In 1971, an affected male member (now deceased) of our large Austrian family was investigated, and a report on this single case was published because the unusual phenotype could not be classified. This patient was reported to show a progressive muscular dystrophy of pelvicofemoral and scapulohumeral type that was different from all other known muscle dystrophies.5 The muscle pathology had some similarities with myotonic dystrophy 1; however, this was ruled out because no myotonic reaction was observed. Finally, significantly lowered Mg2+-ATPase levels were reported; however, the pathology did not suggest any known metabolic myopathy.

In the extended family of this patient, many members are affected by a distinct form of adult-onset X-linked recessive myopathy with several features in common with other MDs, but the presentation of a pseudoathletic phenotype, scapuloperoneal weakness, and bent spine is unique and might render the clinical phenotype distinguishable from other myopathies. Further, immunohistochemical analysis of muscle tissue revealed no deficiency in proteins associated with known MDs, either autosomal or X-linked, including dystrophin and emerin. On the basis of striking similarities of the unique phenotypical presentation of the Austrian family, we were able to recruit an additional family originating from the UK for our genetic study.

Material and Methods

Clinical Assessment

Probands were identified from a multigenerational Austrian family (Figure 1) displaying clinical features suggesting MD, but with clinical differences from previously described myopathies. Institutional-research ethics-board approval for study of the family was obtained. Patients and family members were recruited after giving informed, written consent. We identified six living patients (all males). Full neurological examination, including nerve conduction velocity (NCV) testing and electromyography (EMG), was performed on all affected individuals included in the study (Table 1). Serum creatine kinase (CK) levels were also measured in affected individuals (Table 1). First-degree relatives were examined when possible, and genealogical data were also collected. Three out of the six patients have been followed up for approximately 5 years for evaluation of disease progression. A second myopathy family, ascertained through the Institute of Human Genetics, Newcastle upon Tyne, UK, was also investigated because of a distinct similarity in symptoms with the Austrian family (Figure 1).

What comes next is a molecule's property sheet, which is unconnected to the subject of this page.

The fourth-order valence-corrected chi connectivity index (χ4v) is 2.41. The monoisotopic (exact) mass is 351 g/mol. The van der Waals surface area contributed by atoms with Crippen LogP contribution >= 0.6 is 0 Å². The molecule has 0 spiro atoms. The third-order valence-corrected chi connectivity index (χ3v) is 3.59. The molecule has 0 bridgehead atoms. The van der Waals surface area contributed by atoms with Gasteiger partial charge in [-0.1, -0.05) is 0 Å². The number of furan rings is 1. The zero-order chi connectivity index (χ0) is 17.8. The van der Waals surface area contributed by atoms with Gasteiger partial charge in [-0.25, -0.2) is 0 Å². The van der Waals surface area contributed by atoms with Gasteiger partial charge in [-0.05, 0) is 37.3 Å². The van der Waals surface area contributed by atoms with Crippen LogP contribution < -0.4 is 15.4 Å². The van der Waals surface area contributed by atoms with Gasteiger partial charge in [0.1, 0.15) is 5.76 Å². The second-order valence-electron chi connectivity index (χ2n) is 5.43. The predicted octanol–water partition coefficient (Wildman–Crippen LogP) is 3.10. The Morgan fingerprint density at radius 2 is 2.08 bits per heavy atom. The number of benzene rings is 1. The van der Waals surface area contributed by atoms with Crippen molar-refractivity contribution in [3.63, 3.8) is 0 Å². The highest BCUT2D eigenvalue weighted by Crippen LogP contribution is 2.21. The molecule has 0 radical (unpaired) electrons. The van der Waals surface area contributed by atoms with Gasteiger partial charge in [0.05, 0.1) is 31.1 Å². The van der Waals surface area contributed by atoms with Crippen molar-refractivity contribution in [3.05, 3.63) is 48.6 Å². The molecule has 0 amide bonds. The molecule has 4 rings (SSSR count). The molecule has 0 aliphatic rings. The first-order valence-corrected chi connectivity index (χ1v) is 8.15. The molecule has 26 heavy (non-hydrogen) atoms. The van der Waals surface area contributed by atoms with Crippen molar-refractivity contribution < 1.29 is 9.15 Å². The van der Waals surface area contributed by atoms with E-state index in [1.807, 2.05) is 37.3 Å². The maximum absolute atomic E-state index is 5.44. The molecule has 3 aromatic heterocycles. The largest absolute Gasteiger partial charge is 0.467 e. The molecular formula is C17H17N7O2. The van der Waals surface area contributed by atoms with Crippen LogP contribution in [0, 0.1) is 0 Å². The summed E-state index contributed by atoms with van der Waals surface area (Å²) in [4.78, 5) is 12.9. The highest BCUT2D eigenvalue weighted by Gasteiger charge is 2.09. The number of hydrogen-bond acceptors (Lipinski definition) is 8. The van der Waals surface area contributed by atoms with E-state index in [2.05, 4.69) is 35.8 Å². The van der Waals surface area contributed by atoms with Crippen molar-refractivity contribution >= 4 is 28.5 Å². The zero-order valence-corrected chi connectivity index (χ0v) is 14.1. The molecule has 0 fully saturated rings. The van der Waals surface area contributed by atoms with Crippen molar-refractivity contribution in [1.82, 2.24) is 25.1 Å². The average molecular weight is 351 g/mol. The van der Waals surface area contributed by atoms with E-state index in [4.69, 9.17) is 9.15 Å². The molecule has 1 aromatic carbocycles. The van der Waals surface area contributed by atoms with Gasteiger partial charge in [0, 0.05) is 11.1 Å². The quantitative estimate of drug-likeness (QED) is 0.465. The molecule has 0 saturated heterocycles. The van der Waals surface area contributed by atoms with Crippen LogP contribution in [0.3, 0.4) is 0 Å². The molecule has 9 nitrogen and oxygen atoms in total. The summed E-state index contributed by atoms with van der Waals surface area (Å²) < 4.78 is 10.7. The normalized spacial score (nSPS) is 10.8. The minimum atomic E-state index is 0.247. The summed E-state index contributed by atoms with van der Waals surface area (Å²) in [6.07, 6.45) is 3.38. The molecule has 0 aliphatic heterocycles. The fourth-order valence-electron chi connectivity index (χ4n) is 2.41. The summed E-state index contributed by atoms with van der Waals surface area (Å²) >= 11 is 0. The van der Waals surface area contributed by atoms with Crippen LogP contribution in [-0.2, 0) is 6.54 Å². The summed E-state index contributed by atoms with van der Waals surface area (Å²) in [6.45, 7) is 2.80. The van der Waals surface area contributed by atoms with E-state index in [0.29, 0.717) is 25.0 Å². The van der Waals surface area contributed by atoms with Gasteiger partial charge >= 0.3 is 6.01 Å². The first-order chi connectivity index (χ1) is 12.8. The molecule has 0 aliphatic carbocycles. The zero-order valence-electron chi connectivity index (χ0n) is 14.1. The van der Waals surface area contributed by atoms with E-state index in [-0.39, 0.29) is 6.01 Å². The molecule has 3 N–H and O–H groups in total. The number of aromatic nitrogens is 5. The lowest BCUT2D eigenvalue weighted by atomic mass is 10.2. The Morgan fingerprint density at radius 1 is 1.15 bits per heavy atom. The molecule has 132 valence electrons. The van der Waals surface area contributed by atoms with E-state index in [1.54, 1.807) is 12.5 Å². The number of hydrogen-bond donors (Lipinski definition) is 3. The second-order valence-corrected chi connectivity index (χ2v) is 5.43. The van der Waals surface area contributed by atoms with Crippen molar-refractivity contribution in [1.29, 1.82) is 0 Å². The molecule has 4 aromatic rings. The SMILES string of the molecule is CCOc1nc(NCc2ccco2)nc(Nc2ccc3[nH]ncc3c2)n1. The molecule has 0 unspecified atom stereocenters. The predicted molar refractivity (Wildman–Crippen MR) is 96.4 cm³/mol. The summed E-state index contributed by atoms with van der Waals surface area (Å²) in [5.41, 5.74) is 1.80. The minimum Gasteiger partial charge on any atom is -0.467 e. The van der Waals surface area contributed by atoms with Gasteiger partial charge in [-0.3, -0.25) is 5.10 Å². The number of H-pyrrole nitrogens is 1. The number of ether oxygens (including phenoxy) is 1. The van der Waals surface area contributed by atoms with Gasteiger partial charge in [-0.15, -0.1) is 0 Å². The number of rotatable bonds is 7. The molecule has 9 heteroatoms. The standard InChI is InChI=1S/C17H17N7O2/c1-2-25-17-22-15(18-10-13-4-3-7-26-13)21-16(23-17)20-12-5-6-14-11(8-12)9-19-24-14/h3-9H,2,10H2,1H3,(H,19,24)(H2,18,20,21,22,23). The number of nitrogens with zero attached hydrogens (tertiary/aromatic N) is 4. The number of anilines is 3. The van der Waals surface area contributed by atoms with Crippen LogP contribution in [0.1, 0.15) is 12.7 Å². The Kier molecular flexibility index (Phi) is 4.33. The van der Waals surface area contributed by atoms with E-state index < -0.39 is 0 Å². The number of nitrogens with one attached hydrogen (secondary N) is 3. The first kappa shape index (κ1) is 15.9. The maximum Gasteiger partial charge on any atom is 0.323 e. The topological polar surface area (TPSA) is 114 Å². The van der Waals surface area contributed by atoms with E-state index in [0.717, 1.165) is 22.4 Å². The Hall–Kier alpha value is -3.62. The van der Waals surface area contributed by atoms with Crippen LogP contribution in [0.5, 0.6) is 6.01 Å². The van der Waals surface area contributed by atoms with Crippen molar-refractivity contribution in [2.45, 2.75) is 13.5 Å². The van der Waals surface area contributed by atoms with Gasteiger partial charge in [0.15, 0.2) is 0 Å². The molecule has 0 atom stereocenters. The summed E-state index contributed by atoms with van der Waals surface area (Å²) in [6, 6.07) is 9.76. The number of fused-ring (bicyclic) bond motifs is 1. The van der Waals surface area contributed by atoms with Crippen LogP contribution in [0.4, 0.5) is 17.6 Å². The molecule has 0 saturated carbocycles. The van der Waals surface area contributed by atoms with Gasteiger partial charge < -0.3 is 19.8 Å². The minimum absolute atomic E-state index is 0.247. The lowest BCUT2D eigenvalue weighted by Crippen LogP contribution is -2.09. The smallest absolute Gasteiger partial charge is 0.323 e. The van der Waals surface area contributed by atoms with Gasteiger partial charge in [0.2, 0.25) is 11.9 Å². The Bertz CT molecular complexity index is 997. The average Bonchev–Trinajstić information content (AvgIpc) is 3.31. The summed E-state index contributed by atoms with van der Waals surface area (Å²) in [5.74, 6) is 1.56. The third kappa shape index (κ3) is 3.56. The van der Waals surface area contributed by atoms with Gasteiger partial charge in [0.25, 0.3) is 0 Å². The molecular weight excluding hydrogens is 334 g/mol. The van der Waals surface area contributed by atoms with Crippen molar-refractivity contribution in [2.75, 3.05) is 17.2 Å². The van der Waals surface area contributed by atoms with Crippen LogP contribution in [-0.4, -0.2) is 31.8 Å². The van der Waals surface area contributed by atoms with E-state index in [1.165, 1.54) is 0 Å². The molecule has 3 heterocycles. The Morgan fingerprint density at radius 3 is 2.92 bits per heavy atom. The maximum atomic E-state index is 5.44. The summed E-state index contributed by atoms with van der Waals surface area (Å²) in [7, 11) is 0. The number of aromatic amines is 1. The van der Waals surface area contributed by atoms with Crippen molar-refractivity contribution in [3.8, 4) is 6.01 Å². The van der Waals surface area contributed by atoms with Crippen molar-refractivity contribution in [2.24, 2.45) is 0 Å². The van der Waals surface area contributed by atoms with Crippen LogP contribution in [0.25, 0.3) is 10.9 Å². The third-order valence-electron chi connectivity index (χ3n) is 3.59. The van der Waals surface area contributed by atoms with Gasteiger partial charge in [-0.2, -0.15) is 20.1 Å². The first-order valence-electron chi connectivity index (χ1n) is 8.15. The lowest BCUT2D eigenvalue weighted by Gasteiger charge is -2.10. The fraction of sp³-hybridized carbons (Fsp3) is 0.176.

Table 1
Clinical Evaluations for Members of the XMPMA Family from Austria

Muscle Biopsy

All muscle specimens were processed with standard histological procedures. One part of the biopsy was embedded in paraffin, and another was frozen in liquid nitrogen. Cryosections (8–10 μm) were stained with hematoxylin and eosin, reduced nicotinamide adenine dinucleotide-tetrazolium reductase, adenosine triphosphatase reactions at pH 4.6 and pH 10.4, modified Gomori trichrome, van Gieson, cytochrome C oxidase, succinic dehydrogenase, Sudan black B, acid phosphatase, and periodic acid-Schiff.6

Magnetic Resonance Imaging

Muscle magnetic resonance imaging (MRI) was performed with a 1.5 Tesla Siemens Avanto system (Graz, Austria). Magnet resonance imaging of the axial and coronal planes of the spine and upper and lower extremities, as well as the shoulder girdles, with conventional T1-weighted spin echo (repetition time TR of 500 ms, echo time TE of 13 ms, with slight variations) and short tau inversion recovery sequences was performed. The slices were 10 mm thick for the lower extremities and 6–10 mm thick for the upper extremities, with an interslice gap of 6–10 mm. The T1-weighted images were evaluated with regard to degree of muscle atrophy (volume loss) and intramuscular fatty infiltration.

Electron Microscopy

Biopsy specimens for electron microscopy were fixed in 6.25% ice-cold glutaraldehyde in Sørensen's 0.1 M phosphate buffer at pH 7.3. After thorough rinsing in buffer, samples were postfixed in 2% buffered osmium tetroxide. After rapid dehydration in graded series of acetone, tissue blocks were embedded in Epon. Semithin sections of the embedded blocks were stained with paraphenylenediamine. Ultrathin sections were contrast enhanced with uranyl acetate and lead citrate and examined with a Philips 400 T transmission electron microscope.

Muscle Immunocytochemistry